But even with all this beautiful music, nothing was falling on me, and I couldn’t get past the simple lines, dots, and stems on the page. Until one day, they sent out the final version of the score. I noticed a whole scene had been added. I was in terror. Where did this come from? What am I going to do?  The new scene was entitled “Visiting Day.” This is the scene between Derrick and his mother [performed by mezzo-soprano Deborah Nansteel], as they talk during visitation.

As I began reading the text, there was an over-pouring of love and anguish. This scene depicted the harsh reality not only of what the imprisoned go through, but also their families outside of prison. There is a deep connection of a mother’s love for her son, no matter what the circumstances may be. At that moment, everything, everything clicked for me when I thought about the love of my mother and the love of my friends.

That’s when the work as a whole really began for me, and everything came together. It transcended notes on a page at that point. It moved to an understanding of humanity and really sharing emotion and sentiment. When I looked in the mirror, I then realized Derrick and I are no different. This is not just his story. It is my story, and the stories of so many who look just like me. Telling Derrick’s story allowed me to tell the story of so many others.

KO: How was the experience for you personally?

SH: This experience was great and challenging all at the same time. There are so many levels of emotion when you are dealing with a piece that is telling a story as heavy as this one. Towards the end of the production, it became emotionally taxing, and I needed some time to decompress after it was all over. My fellow cast members and I fully dived into the people whose lives we were playing. This art is not easy, but it’s a part of the journey we love. In becoming characters, it grants us the space to discover who we are through them. That is beautiful to me.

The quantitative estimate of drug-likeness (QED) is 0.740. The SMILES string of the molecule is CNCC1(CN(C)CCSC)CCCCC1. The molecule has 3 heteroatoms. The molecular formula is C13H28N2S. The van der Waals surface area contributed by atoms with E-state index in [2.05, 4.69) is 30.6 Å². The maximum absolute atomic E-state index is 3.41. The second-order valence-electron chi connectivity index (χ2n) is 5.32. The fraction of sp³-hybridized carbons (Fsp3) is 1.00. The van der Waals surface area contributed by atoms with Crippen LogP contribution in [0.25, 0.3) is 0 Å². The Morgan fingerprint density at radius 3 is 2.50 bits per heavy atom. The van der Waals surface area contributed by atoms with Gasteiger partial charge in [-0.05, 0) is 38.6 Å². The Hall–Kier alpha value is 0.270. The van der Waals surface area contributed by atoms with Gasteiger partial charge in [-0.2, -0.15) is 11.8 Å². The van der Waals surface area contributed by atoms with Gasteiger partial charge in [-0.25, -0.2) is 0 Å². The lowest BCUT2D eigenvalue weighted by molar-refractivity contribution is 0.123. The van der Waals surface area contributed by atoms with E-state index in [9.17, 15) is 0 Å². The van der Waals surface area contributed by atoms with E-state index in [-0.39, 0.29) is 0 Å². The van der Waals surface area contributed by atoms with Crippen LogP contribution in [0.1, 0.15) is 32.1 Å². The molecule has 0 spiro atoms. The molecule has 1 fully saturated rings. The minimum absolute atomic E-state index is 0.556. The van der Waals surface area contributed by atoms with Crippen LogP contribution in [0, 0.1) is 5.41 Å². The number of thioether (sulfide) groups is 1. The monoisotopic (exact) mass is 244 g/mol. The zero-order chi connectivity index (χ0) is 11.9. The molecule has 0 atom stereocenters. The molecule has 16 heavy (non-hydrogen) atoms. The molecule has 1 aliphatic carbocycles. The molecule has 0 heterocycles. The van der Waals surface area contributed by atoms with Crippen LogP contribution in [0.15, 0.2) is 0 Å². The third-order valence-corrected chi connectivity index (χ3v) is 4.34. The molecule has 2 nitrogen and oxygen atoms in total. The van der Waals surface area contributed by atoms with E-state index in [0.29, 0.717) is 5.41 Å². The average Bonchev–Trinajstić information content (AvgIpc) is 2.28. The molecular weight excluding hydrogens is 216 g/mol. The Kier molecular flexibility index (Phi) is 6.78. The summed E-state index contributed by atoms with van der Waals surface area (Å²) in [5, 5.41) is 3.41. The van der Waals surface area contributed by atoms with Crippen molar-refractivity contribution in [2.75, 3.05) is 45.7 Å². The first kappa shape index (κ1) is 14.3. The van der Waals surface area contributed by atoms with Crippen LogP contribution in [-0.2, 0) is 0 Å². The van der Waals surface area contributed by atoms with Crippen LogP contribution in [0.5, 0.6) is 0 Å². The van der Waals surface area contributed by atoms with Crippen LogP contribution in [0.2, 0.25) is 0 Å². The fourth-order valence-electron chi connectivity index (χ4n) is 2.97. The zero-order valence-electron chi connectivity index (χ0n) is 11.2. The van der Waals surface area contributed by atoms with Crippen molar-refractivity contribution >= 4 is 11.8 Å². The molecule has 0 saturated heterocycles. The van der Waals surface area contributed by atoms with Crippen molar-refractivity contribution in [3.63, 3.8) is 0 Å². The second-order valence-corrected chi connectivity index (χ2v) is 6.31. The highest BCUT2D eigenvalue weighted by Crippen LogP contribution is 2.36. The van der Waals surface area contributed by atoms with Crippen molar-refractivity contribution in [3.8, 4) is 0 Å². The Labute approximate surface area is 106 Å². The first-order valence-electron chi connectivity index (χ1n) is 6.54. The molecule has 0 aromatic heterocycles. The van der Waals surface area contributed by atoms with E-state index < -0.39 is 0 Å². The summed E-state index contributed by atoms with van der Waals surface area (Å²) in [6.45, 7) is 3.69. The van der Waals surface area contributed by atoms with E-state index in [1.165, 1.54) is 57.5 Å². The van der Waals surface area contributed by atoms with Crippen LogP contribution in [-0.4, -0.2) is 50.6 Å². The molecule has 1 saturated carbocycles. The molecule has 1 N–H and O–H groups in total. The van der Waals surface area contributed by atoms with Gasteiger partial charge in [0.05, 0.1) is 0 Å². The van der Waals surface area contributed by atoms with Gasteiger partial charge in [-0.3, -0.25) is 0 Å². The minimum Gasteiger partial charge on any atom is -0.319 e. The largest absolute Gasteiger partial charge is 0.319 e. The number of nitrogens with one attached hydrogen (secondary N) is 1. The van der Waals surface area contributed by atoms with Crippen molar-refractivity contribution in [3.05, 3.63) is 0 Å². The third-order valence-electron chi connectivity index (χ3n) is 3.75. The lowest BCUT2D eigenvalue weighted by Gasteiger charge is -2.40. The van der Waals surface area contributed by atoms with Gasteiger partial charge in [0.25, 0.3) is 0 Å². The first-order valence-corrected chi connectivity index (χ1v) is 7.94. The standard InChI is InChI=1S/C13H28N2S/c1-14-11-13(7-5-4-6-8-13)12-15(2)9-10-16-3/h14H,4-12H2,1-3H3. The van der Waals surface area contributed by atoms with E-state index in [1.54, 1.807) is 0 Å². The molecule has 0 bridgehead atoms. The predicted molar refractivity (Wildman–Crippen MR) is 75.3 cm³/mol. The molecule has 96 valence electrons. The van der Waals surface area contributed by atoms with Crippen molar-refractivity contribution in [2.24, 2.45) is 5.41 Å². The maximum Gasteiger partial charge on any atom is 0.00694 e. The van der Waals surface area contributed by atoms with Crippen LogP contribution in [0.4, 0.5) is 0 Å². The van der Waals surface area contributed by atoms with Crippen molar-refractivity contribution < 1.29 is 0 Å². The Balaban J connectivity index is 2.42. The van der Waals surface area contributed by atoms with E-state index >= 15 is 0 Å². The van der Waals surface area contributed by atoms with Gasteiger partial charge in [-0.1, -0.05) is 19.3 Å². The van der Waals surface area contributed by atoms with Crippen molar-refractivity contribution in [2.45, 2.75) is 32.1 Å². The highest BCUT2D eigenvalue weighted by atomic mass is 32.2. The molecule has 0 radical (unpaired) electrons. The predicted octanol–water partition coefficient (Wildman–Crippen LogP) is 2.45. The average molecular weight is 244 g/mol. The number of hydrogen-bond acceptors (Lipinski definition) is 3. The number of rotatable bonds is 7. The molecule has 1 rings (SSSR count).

Another great and fun aspect of the experience is that I was a part of a world premiere opera! When you think of most of the works that all of the opera houses are doing, the composers and librettists are long dead. You can’t jump into the minds of them directly. Only through education and study can we make decisions to be as authentic and true to what they intended.

With this, opera both composer and librettist are still alive. Having access to them right there in the room is amazing. I can get every intention and idea from them and be true to the score to bring the whole thing to life.

This debut role has been life-changing moment for me. My name is now forever a part of a powerful production. Having the chance to work with so many beautiful people and gifted musicians was exhilarating. This was my debut with Cincinnati Opera, and I couldn’t have asked for a better moment in my life.

KO: What was the reaction from audience members

 SH: There were so many reactions from audience members. Some happy, some sad, but overwhelmingly a sense of, “I didn’t know.” When you look at opera audiences as a whole, it’s disproportionately an older, White audience. I’m not saying it’s a bad thing, just saying that’s the demographic that shows up. So it made sense to me that these folks might be unaware of this issue because it’s not a part of their lives.

I remember when I attended the final dress rehearsal of Sherlock Holmes at The Shakespeare Theater. Morgan Smith [baritone] and his wife, Amy, invited me. (These are two of the most amazing people you will ever meet. They take care of little ol’ me, and Morgan is a damn good cook too! I am blessed to have them in my life.)